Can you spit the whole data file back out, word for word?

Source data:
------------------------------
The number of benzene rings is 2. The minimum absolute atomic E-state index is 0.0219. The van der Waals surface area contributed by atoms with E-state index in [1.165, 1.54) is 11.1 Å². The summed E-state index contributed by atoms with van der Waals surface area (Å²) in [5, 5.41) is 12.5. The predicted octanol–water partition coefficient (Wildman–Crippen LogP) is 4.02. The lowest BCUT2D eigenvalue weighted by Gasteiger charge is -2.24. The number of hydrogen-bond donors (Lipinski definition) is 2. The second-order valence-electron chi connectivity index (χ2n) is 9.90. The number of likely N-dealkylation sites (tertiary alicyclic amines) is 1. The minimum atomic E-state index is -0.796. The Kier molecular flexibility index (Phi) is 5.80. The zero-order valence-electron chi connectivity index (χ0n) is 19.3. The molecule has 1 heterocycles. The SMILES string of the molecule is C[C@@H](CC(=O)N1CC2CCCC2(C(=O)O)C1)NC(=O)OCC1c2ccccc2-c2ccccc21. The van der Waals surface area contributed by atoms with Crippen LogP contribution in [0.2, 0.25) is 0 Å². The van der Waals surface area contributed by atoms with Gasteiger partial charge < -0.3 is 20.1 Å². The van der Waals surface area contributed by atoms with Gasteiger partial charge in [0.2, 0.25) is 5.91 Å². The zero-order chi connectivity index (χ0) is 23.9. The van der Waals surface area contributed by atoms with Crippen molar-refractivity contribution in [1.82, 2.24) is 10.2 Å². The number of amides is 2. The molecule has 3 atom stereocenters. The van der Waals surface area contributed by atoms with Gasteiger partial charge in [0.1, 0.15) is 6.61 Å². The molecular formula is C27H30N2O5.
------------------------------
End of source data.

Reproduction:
The number of benzene rings is 2. The minimum absolute atomic E-state index is 0.0219. The van der Waals surface area contributed by atoms with E-state index in [1.165, 1.54) is 11.1 Å². The summed E-state index contributed by atoms with van der Waals surface area (Å²) in [5, 5.41) is 12.5. The predicted octanol–water partition coefficient (Wildman–Crippen LogP) is 4.02. The lowest BCUT2D eigenvalue weighted by Gasteiger charge is -2.24. The number of hydrogen-bond donors (Lipinski definition) is 2. The second-order valence-electron chi connectivity index (χ2n) is 9.90. The number of likely N-dealkylation sites (tertiary alicyclic amines) is 1. The minimum atomic E-state index is -0.796. The Kier molecular flexibility index (Phi) is 5.80. The zero-order valence-electron chi connectivity index (χ0n) is 19.3. The molecule has 1 heterocycles. The SMILES string of the molecule is C[C@@H](CC(=O)N1CC2CCCC2(C(=O)O)C1)NC(=O)OCC1c2ccccc2-c2ccccc21. The van der Waals surface area contributed by atoms with Crippen LogP contribution in [0.2, 0.25) is 0 Å². The van der Waals surface area contributed by atoms with Gasteiger partial charge < -0.3 is 20.1 Å². The van der Waals surface area contributed by atoms with Gasteiger partial charge in [0.2, 0.25) is 5.91 Å². The zero-order chi connectivity index (χ0) is 23.9. The van der Waals surface area contributed by atoms with Crippen molar-refractivity contribution in [1.82, 2.24) is 10.2 Å². The number of amides is 2. The molecule has 3 atom stereocenters. The van der Waals surface area contributed by atoms with Gasteiger partial charge in [0.1, 0.15) is 6.61 Å². The molecular formula is C27H30N2O5.